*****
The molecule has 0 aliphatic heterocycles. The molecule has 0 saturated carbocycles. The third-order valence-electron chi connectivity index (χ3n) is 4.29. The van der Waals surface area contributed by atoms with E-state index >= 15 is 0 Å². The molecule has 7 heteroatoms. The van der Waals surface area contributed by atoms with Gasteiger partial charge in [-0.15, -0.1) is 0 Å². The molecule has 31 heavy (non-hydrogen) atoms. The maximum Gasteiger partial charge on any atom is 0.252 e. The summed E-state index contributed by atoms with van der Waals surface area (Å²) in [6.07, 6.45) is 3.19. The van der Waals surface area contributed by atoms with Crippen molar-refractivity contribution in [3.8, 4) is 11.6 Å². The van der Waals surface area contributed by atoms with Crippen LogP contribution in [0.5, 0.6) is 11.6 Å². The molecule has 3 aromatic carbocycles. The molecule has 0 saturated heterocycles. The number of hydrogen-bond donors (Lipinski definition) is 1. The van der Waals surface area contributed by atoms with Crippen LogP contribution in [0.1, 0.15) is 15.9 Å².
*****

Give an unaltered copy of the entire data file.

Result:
The molecule has 0 aliphatic heterocycles. The molecule has 0 saturated carbocycles. The third-order valence-electron chi connectivity index (χ3n) is 4.29. The van der Waals surface area contributed by atoms with E-state index >= 15 is 0 Å². The molecule has 7 heteroatoms. The van der Waals surface area contributed by atoms with Gasteiger partial charge in [-0.15, -0.1) is 0 Å². The molecule has 31 heavy (non-hydrogen) atoms. The maximum Gasteiger partial charge on any atom is 0.252 e. The summed E-state index contributed by atoms with van der Waals surface area (Å²) in [6.07, 6.45) is 3.19. The van der Waals surface area contributed by atoms with Crippen molar-refractivity contribution in [3.8, 4) is 11.6 Å². The van der Waals surface area contributed by atoms with Crippen LogP contribution in [0.5, 0.6) is 11.6 Å². The molecule has 3 aromatic carbocycles. The molecule has 0 saturated heterocycles. The number of hydrogen-bond donors (Lipinski definition) is 1. The van der Waals surface area contributed by atoms with Crippen LogP contribution in [0.1, 0.15) is 15.9 Å².